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Hi Bold Bakers!
This easy orange marmalade might remind you of your grandmother (or great grandmother!) because it uses a time-old technique. You let it sit in a pot overnight.
No, seriously, that’s key! And honestly, the hardest part about this recipe. It’s so simple to make, makes a wonderful gift, and an even better breakfast! This recipe yields a thick, pleasingly bittersweet orange marmalade made with only natural ingredients: navel oranges, lemon, water, and sugar.
I love to slather this on some toast in the morning, but if you want to be the hero of tea time (or anytime you have guests over), try using this homemade marmalade in my Buttery Jam Thumbprint Cookies! Thank me later!!
What Is Orange Marmalade?
Jellies, jam, preserves, marmalade — what’s the difference?! Believe it or not, the differences are huge (or maybe that’s just the baker in me…). Jellies are clear. You’ll likely find these at the diner in the little packets they give you with your toast. It’s made with fruit juice that’s been gelled into a solid.
You can tell the difference between a jelly and a jam because jams are made with crushed fruit. They’re less firm, but you get lovely bits of texture from the fruit or berries.
Preserves have whole fruits, or large pieces, inside of a jelly. You’d likely see cherries or strawberries.
Marmalades are kind of like preserves, except it contains a citrus fruit suspended evenly throughout the jelly. It uses the rinds, the fruit, the pulp—all of it! This recipe is made with oranges and lemon, and letting it sit and cook down allows the bitterness of the skin to balance the fruit’s sweetness and tartness.
It is also the favorite snack of Paddington the bear.
What You Need To Make Easy Orange Marmalade
How To Make Orange Marmalade
Making marmalade is shockingly easy and the freshness is unbelievable! Here is how you make homemade orange marmalade (get the full recipe here):
- First, wash the oranges and lemon well and then finely chop them up. If you find any seeds, set them over to the side.
- Put the fruit in a medium saucepan along with the water and let it come to a simmer over medium heat.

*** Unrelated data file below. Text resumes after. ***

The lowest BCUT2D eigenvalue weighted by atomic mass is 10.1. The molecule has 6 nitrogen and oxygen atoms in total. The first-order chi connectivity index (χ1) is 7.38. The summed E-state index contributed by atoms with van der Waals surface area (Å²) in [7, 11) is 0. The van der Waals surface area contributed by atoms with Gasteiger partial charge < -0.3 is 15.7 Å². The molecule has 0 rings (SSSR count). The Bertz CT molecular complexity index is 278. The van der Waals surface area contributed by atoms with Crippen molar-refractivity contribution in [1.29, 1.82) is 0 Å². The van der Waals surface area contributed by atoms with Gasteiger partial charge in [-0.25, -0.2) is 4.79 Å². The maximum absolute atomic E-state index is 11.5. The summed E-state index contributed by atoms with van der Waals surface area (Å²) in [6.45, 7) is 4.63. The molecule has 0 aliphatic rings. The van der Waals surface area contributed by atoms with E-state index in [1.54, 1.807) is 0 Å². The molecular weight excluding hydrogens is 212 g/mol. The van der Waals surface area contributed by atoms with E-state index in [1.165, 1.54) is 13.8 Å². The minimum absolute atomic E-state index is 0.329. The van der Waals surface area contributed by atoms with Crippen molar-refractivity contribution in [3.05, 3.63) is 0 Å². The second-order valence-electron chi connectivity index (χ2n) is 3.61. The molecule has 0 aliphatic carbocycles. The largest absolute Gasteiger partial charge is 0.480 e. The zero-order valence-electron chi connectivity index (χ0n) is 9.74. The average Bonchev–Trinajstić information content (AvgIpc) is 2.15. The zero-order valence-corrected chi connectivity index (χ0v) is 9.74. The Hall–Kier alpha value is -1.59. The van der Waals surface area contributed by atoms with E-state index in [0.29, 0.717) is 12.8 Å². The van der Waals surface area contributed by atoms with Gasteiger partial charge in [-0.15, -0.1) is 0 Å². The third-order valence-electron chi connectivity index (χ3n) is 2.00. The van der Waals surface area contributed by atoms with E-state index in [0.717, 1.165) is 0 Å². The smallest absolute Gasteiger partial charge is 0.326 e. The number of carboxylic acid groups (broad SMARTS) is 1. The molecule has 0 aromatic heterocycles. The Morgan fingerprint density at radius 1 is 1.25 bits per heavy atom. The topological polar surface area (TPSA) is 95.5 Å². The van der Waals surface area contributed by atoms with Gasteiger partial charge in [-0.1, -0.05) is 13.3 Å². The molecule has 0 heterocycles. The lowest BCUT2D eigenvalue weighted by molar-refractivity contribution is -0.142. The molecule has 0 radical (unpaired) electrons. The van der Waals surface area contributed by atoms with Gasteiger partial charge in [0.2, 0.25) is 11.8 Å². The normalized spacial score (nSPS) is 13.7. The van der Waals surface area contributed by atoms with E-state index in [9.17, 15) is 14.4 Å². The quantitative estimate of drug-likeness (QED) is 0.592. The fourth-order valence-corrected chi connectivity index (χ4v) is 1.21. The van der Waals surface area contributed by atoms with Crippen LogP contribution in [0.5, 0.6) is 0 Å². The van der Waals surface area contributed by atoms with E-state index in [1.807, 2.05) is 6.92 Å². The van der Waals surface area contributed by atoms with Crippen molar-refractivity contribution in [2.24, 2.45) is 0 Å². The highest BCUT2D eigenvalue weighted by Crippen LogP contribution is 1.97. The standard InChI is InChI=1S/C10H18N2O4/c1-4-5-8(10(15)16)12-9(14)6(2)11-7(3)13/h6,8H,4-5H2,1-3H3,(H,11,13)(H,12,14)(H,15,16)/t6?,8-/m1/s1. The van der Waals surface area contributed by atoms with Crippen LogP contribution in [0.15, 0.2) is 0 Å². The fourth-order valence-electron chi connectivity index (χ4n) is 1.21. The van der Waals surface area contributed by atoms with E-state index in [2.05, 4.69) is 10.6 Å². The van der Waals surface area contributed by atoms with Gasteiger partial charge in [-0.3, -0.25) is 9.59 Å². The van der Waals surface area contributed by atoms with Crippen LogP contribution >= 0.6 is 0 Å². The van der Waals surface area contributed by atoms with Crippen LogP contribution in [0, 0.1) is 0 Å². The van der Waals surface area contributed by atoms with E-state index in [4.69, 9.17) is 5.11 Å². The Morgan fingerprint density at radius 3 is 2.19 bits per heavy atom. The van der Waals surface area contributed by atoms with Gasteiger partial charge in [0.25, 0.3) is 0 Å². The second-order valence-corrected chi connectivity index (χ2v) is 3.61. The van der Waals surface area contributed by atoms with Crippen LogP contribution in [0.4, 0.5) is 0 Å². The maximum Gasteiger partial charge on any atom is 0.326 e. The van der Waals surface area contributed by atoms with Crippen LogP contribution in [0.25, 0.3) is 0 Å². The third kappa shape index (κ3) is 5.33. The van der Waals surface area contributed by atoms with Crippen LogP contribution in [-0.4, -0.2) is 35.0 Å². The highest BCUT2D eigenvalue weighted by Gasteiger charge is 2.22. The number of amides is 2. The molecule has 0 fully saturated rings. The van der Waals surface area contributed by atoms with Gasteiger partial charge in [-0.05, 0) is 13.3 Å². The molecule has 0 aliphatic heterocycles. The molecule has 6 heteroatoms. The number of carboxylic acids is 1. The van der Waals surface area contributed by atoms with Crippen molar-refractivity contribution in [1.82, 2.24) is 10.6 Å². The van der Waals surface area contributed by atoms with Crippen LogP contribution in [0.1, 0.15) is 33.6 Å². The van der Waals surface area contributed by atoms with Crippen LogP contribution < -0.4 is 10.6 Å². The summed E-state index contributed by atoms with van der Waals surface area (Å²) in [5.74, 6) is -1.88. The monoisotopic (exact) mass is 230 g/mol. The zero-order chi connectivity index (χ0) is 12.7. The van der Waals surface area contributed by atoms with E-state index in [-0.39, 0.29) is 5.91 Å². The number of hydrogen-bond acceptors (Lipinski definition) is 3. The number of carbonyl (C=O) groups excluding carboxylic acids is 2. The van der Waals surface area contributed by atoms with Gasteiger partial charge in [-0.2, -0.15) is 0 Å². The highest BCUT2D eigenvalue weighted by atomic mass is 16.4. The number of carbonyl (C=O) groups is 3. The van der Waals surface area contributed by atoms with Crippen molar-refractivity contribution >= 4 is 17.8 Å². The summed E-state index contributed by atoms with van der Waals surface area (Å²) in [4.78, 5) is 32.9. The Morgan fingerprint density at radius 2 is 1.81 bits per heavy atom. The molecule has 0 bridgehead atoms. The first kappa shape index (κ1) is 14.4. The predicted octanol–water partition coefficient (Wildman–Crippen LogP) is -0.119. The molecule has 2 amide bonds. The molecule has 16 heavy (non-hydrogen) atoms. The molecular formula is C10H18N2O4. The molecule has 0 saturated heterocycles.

- Turn off the heat, cover, and let it sit for 24 hours. Don’t skimp on the soaking time! It takes time to draw out the pectin from the oranges, soften the rings, and mellow the bitterness.
- The next day, put the saucepan over medium heat and return to a simmer. Let it cook, stirring occasionally, for about 20 minutes to an hour until the mixture is reduced by half.
- Add in the sugar and stir to dissolve. Turn the heat up to medium-high and simmer rapidly for around 15-20 minutes, stirring frequently, so your marmalade doesn’t burn, until it is thick.
- Test for doneness by placing a spoonful on a cold plate and put it in the refrigerator for a minute. The marmalade should gel and hold its shape. If it is too runny, continue to cook for a few more minutes and test again until it is set.
- Allow it to cool completely then put it in the fridge.
Gemma’s Pro Chef Tips For Making Easy Orange Marmalade
- Any variety of oranges will work for this marmalade. Use a kitchen scale to get the correct proportions.
- For a nice variation, replace the lemon with 2oz/57g of chopped grapefruit.
- Do not skimp on that soaking time! It is important to draw out the pectin from the oranges, soften the rind, and mellow the bitterness.
- Once you add the sugar, the marmalade can burn. Check the heat levels and stir frequently to prevent burning.
- Use this marmalade to make my Steamed Marmalade Pudding!
How Do I Store Orange Marmalade
This homemade marmalade can be kept in the refrigerator, in an airtight container, for up to six weeks.
Make Jam Even Easier!
And don’t forget to buy my Bigger Bolder Baking Cookbook!
Full (and printable) recipe below!